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The Beauty of Organic Farming in La Granja de Reyna Farm

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And for our 2nd to the last stop before we conclude our Eastern Visayas (Region 8) Organic farm tour… La Granja De Reyna. 

La Granja De Reyna La Granja De Reyna came from the Spanish word “Granja” which means “farm”, and “Reyna” came from the owner’s surname Reyna. The said organic farm is located in Maharlika Highway, Barangay 93 in Tacloban which is about 7 kilometers away from the city proper.

La Granja is being managed and owned by the very energetic Mrs. Martina “Tina” Reyna, a retired agricultural engineer who really has passion for farming ever since. She is also married to a lawyer, Atty. Antonio Reyna, and a mother to her three children.

The farm started from 15.8 hectares in 1935 and was later on expanded to 51 hectares which houses different organically-grown crops, fruit-bearing trees such as Marang, Durian, Jackfruit, Lanzones just to name a few and livestocks as well.

La Granja de Reyna is a certified Good Agricultural Practices (GAP) farm that implements multi-cropping and diversification of crops. It is also DTI-registered since year 1994 and also a member of the Worldwide Organization of Organic Farmers (WOOF). According to Ms. Tina, even foreign nationalities go to her farm to learn and get trained on proper organic farming practices.

The farm’s main crop is more on high-valued crops like the salad-type vegetables such as lettuce. The farm is usually harvesting about P2,000 worth of lettuce everyday and deliver these organic produce to different restaurants, municipalities and cities nearby.

Filipino/Tagalog Name English Name Scientific Name
Singkamas Mexican turnip Pachyrhizus erosus
Talong Eggplant Solanum melongena
Sigarilyas Winged beans Psophocarpus tetragonolobus
Mani Peanuts Arachis hypogaea
Sitaw String beans Phaseolus vulgaris
Bataw Hyacinth bean Lablab purpureus
Patani Lima beans Phaseolus lunatus
Kundol Winter melon Benincasa hispida
Patola Sponge gourd, vegetable gourd Cucunis acutangulus
Upo Bottle gourd Lagenaria siceraria
Kalabasa Squash Cucurbita maxima
Labanos White radish Raphanus sativus
Mustasa Mustard Brassica integrifolia
Sibuyas Onion Allium cepa
Kamatis Tomato Solanum lycopersicum
Bawang Garlic Allium sativum
Luya Ginger Zingiber officinale
Linga Sesame Sesamum indicum

La Granja de Reyna also grows other organic vegetables like cauliflower, celery, Kangkong and all of the vegetables in the song “Bahay Kubo”. If you are not familiar with those vegetables kindly read the list above.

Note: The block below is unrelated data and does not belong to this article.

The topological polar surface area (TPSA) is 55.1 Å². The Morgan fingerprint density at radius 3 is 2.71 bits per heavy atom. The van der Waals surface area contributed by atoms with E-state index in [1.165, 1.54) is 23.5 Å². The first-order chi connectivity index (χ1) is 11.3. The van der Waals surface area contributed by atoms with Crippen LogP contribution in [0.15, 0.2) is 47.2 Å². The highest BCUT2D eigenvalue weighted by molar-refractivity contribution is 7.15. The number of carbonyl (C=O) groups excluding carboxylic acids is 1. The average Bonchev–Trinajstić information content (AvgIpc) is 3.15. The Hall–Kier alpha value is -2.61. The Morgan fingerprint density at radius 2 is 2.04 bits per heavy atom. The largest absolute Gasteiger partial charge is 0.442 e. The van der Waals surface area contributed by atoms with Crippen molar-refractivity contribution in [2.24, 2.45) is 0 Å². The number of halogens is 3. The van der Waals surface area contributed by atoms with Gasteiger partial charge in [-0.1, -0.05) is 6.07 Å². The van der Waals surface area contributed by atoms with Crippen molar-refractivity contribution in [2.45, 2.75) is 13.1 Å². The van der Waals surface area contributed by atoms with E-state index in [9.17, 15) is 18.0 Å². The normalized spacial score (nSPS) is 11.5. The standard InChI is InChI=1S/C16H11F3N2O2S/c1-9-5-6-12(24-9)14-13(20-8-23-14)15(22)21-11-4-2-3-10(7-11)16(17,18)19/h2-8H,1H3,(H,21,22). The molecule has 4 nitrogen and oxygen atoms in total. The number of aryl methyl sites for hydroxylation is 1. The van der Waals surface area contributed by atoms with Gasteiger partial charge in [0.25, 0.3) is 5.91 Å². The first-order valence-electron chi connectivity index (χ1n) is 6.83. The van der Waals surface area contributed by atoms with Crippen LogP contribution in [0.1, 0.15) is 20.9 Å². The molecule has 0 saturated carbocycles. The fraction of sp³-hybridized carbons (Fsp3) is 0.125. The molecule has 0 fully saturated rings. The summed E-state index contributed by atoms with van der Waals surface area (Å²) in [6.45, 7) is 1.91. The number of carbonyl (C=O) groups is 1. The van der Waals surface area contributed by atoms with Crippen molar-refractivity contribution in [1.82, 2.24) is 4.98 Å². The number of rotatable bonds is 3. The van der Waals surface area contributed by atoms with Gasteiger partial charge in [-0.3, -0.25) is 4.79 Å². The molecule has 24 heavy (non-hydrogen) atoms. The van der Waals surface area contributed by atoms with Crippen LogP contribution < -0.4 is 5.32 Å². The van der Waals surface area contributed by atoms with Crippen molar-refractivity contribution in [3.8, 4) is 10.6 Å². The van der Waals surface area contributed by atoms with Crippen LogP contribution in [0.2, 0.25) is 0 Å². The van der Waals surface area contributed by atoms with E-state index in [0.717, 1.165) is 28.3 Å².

According to Ms. Tina, the farm uses molasses with water as fertilizer to nourish their crops. The farm also propagates Vermiculture and produces organic fertilizer concoctions for income-generation which they supply to one of the agricultural stores in Tacloban, delivering 500 bags per week.

Awww… These pigs are so cute. La Granja de Reyna’s piggery does not smell at all just like in other organic farms that I have been to. The farm also raises carabao, horses and chickens as well which are organically fed.

On the other hand, I really admire Ms. Tina’s big heart to help other organic and non-organic farmers in the region. She even opened her farm to them for trainings so that she can impart her learnings for those who wanted to learn and shift to organic farming. Even though she is already successful and established, her humility is very inspiring. She in fact hosted Organikong Magsasaka ng Rehiyon Otso (OMRO) Value for Money: Investment for Health program on her birthday to show her support to the Region 8 Farmers.

The beauty of La Granja de Reyna Organic Farm… This is the view from one of the farm’s bahay kubo.  You can actually see the big portion of the farm plus the breathtaking view of San Juanico Strait and  San Juanico Bridge which are just a few kilometers away from the farm.

For more information about La Granja de Reyna and Organic farming, you may visit:
Agricultural Training Institute | Home of e-Extension in the Philippines
Elliptical Road, Diliman Quezon City 1100 Philippines
Trunkline: (63-2) 9298541 to 49 1800-10-982AGRI (or 1800-10-9822474)
-for provincial toll-free calls 02-982-AGRI (or 982-2474) – for Metro Manila
Fax no. (63-2) 9209792

Department of Agriculture

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